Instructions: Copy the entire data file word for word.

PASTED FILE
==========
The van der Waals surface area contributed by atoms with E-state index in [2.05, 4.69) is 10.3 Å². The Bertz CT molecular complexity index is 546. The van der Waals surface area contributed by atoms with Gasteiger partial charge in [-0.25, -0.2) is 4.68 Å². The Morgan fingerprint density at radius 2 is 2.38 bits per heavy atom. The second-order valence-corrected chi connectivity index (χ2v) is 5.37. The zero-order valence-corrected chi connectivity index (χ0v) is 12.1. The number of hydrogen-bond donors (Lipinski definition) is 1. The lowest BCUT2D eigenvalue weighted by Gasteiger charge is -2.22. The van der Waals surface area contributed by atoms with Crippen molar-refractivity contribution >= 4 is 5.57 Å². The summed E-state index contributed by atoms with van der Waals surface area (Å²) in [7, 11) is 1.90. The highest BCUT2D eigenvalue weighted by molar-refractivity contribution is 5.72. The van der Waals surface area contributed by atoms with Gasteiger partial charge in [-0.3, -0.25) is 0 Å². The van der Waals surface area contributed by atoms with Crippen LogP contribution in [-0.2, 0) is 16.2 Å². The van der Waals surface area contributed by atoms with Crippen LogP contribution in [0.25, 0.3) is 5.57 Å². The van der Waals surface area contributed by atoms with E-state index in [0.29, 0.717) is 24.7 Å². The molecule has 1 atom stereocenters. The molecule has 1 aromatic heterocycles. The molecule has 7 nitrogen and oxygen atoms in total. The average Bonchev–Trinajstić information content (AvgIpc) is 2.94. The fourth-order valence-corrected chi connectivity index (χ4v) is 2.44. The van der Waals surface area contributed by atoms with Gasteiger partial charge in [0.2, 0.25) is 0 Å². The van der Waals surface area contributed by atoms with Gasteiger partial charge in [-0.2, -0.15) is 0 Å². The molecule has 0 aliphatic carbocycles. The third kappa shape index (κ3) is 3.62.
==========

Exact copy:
The van der Waals surface area contributed by atoms with E-state index in [2.05, 4.69) is 10.3 Å². The Bertz CT molecular complexity index is 546. The van der Waals surface area contributed by atoms with Gasteiger partial charge in [-0.25, -0.2) is 4.68 Å². The Morgan fingerprint density at radius 2 is 2.38 bits per heavy atom. The second-order valence-corrected chi connectivity index (χ2v) is 5.37. The zero-order valence-corrected chi connectivity index (χ0v) is 12.1. The number of hydrogen-bond donors (Lipinski definition) is 1. The lowest BCUT2D eigenvalue weighted by Gasteiger charge is -2.22. The van der Waals surface area contributed by atoms with Crippen molar-refractivity contribution >= 4 is 5.57 Å². The summed E-state index contributed by atoms with van der Waals surface area (Å²) in [7, 11) is 1.90. The highest BCUT2D eigenvalue weighted by molar-refractivity contribution is 5.72. The van der Waals surface area contributed by atoms with Gasteiger partial charge in [-0.3, -0.25) is 0 Å². The van der Waals surface area contributed by atoms with Crippen LogP contribution in [-0.2, 0) is 16.2 Å². The van der Waals surface area contributed by atoms with Crippen LogP contribution in [0.25, 0.3) is 5.57 Å². The van der Waals surface area contributed by atoms with E-state index in [0.29, 0.717) is 24.7 Å². The molecule has 1 atom stereocenters. The molecule has 1 aromatic heterocycles. The molecule has 7 nitrogen and oxygen atoms in total. The average Bonchev–Trinajstić information content (AvgIpc) is 2.94. The fourth-order valence-corrected chi connectivity index (χ4v) is 2.44. The van der Waals surface area contributed by atoms with Gasteiger partial charge in [0.2, 0.25) is 0 Å². The van der Waals surface area contributed by atoms with Gasteiger partial charge in [-0.2, -0.15) is 0 Å². The molecule has 0 aliphatic carbocycles. The third kappa shape index (κ3) is 3.62.